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Abstract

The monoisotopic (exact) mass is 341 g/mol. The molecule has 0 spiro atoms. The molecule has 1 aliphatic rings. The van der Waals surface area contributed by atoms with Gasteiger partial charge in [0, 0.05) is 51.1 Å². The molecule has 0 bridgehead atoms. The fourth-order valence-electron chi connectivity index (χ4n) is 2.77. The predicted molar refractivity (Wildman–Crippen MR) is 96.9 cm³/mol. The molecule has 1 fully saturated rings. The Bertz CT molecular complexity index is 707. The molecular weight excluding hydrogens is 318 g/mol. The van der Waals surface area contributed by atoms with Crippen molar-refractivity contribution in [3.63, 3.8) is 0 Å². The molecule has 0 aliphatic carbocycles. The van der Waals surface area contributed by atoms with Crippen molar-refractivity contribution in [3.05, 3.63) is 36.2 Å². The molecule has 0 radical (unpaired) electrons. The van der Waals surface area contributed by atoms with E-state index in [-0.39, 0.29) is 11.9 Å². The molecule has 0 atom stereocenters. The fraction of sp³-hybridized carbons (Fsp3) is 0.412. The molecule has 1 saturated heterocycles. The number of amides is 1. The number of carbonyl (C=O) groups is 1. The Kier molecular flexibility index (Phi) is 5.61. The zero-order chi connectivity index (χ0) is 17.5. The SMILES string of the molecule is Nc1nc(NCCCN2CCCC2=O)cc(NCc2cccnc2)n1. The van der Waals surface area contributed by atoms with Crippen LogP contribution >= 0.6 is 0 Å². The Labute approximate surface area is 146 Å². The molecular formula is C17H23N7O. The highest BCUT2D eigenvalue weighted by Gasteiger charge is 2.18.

RNA interference (RNAi) is the process of sequence-specific gene silencing, initiated by double-stranded RNA (dsRNA) that is homologous in sequence to the target gene. Because it has been shown that RNAi can be accomplished in cultured mammalian cells by introducing small interfering RNAs (siRNAs), much effort has been invested in exploiting this phenomenon for experimental and therapeutic means. In this study, we present a series of experiments showing a significant reduction in hepatitis B virus (HBV) transcripts and proteins in cell culture, as well as in the viral replicative forms, induced by siRNA-producing vectors. The antiviral effect is sequence-specific and does not depend on active viral replication. In conclusion, our data suggest that RNAi may provide a powerful therapeutic tool, acting both on replication-competent and on replication-incompetent HBV. (Hepatology 2003;37:764-770.)